Yesterday evening, Eric, Pete, and I were chatting and our conversation as most conversations for runners do they ventured in to the area of PRs or Personal Records.
Pete was talking about one of his PRs and made the statement about it being on a legit course.
For some unknown reason, this statement sent me wondering about my own PRs. Since I started racing in ’83, I kept track of every one of my races: the time, date, race, awards won, etc. During this time, I have run some decent race times that I am very proud to talk about.
Again, going back to Pete’s statement, I was left wondering.
When I ran my first road race in ’83, I wasn’t even wearing watch. I depended on the race organizers to record and tell me my time. I don’t remember exactly but it was probably a year or two later that I began using a stop watch – mostly for capturing my mile splits during a race.
For the next 22 to 25 years, I ran numerous races using only a stop watch. Only in the late 2000s did I make the move to using a Garmin.
My first encounter with GPS watch came at the Greekfest 5k. This guy behind me had this massive looking watch strapped to his wrist. It had to weigh 2 pounds so of course; I had to ask him about it. These days, I wear a Garmin around, albeit not as big, without thinking about it.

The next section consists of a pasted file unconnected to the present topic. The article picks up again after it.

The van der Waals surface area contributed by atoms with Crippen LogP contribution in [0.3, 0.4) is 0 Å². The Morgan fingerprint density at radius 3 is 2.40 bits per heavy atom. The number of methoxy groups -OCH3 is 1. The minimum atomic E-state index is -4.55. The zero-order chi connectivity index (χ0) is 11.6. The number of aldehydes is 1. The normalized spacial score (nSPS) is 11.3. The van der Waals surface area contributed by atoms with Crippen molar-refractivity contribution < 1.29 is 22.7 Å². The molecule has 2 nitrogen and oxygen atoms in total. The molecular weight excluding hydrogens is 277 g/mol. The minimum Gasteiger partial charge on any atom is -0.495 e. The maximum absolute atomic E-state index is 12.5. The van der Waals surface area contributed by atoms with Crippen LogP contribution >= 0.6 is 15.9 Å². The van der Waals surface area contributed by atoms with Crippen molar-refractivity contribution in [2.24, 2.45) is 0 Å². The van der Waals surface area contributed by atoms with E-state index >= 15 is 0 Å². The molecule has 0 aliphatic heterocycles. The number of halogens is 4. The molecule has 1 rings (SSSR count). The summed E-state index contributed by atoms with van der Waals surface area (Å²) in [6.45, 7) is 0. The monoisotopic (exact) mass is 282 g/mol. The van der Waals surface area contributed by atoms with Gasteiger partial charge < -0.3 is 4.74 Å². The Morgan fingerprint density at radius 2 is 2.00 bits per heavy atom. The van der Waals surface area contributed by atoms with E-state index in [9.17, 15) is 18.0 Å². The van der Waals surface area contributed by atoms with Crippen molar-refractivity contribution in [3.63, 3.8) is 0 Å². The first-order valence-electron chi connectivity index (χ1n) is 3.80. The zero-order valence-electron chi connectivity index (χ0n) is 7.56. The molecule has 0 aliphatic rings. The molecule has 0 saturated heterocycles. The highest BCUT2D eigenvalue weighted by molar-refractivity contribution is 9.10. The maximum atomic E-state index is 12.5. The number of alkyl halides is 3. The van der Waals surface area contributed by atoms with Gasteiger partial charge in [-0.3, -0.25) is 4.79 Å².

In all those years running without a Garmin, most races I never questioned the race distance. If I ran 10 to 15 seconds faster, I had a good day. If I ran slower, I had a bad day. As with anything there are some caveats. On a hot day or hilly course, I expected to run slower times.
As a runner after a couple of 5k races, we have a pretty good feeling for our level of conditioning. If we suddenly ran 1 minute faster, we don’t know for sure but we will often suspect the course of being short.
I am still left wondering how many of my races were on legit courses. I mean it was the ‘80s. How many race directors just drove the course with their cars to mark it off?
Should I put an “*” beside those races and say these were the advertised distances. The actual distance was not verified.
Then, again, does it matter to any other than me. In any one of those races I ran the course the same as everyone else. A time was recorded for my effort. The awards were given out based on our finisher times. The rest is just a part of history.
Races display the hard work for the rest of your running,
The Cool Down Runner